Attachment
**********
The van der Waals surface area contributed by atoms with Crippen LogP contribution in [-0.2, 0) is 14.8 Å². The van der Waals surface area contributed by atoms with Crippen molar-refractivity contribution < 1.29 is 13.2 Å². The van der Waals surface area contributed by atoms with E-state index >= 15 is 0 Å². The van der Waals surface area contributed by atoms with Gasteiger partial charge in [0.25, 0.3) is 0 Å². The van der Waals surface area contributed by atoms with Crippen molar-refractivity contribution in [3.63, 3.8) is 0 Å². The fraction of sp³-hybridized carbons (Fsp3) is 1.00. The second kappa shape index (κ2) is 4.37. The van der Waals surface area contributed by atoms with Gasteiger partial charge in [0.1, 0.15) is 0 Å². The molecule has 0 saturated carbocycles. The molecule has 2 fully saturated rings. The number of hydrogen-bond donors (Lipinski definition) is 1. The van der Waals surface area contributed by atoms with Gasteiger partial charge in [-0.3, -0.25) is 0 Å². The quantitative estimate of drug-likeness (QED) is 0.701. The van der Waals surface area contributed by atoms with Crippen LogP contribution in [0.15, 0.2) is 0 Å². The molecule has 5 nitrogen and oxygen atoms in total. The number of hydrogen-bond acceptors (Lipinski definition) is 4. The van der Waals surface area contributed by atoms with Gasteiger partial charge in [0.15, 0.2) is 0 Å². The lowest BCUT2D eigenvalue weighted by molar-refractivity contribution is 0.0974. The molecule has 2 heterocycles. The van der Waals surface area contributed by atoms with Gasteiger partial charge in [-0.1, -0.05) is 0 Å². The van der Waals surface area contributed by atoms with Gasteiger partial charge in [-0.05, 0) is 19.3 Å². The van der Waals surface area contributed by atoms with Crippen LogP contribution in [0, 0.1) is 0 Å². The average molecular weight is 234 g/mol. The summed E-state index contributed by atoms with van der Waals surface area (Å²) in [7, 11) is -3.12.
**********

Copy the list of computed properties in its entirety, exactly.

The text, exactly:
The van der Waals surface area contributed by atoms with Crippen LogP contribution in [-0.2, 0) is 14.8 Å². The van der Waals surface area contributed by atoms with Crippen molar-refractivity contribution < 1.29 is 13.2 Å². The van der Waals surface area contributed by atoms with E-state index >= 15 is 0 Å². The van der Waals surface area contributed by atoms with Gasteiger partial charge in [0.25, 0.3) is 0 Å². The van der Waals surface area contributed by atoms with Crippen molar-refractivity contribution in [3.63, 3.8) is 0 Å². The fraction of sp³-hybridized carbons (Fsp3) is 1.00. The second kappa shape index (κ2) is 4.37. The van der Waals surface area contributed by atoms with Gasteiger partial charge in [0.1, 0.15) is 0 Å². The molecule has 0 saturated carbocycles. The molecule has 2 fully saturated rings. The number of hydrogen-bond donors (Lipinski definition) is 1. The van der Waals surface area contributed by atoms with Gasteiger partial charge in [-0.3, -0.25) is 0 Å². The quantitative estimate of drug-likeness (QED) is 0.701. The van der Waals surface area contributed by atoms with Crippen LogP contribution in [0.15, 0.2) is 0 Å². The molecule has 5 nitrogen and oxygen atoms in total. The number of hydrogen-bond acceptors (Lipinski definition) is 4. The van der Waals surface area contributed by atoms with Gasteiger partial charge in [0.15, 0.2) is 0 Å². The lowest BCUT2D eigenvalue weighted by molar-refractivity contribution is 0.0974. The molecule has 2 heterocycles. The van der Waals surface area contributed by atoms with Gasteiger partial charge in [-0.1, -0.05) is 0 Å². The van der Waals surface area contributed by atoms with Gasteiger partial charge in [-0.05, 0) is 19.3 Å². The van der Waals surface area contributed by atoms with Crippen LogP contribution in [0, 0.1) is 0 Å². The average molecular weight is 234 g/mol. The summed E-state index contributed by atoms with van der Waals surface area (Å²) in [7, 11) is -3.12.